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The Citizenry

Barnum and Bagley

Of the diminutive performers at Barnum’s American Museum in the Spring of 1864, only one had the potential to grow to an average height. Major Willie Bagley, nicknamed “The Wisconsin Infant Drummer,” was not a little person: He was a 4-year-old child.

Carte de visite by an anonymous photographer. Nick Vaccaro Collection.

Carte de visite by an anonymous photographer. Nick Vaccaro Collection.

He owed his presence at the Museum to P.T. Barnum, a consummate showman who provided the power of wonder and diversion during the difficult times of a divided nation. Barnum’s ability to entertain and distract his audience from the battles for freedom was his finest talent. Enter Bagley, an adorable youth clad in his Zouave uniform that delighted war-weary audiences with a dose of patriotism tempered by innocence.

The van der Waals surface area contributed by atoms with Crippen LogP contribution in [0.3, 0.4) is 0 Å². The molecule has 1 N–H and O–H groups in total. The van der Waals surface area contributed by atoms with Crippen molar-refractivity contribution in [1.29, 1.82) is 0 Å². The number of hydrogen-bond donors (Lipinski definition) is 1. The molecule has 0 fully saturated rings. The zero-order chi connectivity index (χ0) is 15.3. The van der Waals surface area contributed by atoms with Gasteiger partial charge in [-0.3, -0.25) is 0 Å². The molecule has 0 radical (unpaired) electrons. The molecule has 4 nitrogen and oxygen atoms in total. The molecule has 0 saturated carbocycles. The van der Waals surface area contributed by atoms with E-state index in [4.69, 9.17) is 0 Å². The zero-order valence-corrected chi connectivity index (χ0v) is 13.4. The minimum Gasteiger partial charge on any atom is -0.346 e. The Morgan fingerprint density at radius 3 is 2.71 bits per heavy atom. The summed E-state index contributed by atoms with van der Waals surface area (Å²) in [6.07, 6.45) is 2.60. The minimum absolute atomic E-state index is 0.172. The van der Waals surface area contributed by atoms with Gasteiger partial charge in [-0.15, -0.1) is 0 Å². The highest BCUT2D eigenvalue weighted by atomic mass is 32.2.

Bagley had substantial talent in addition to his charm. One period newspaper described him as performing the “entire light infantry drill with the precision of a regular soldier.” However, his employment with the famed circus owner proved brief, lasting just more than a month. Barnum made sure Bagley had his photo taken with him, repeating a familiar pose that echoed his years with Tom Thumb. By the following year, Bagley had a new agent. An advertisement on April 11, 1865, announced Major Willie Bagley as now managed by La Rue’s Olio of Oddities. The peak of his career would be forever married to the war that propelled it, and in its absence, his appeal lessened.

Barnum once said of Bagley, “He beats the world, as he does his drums.”

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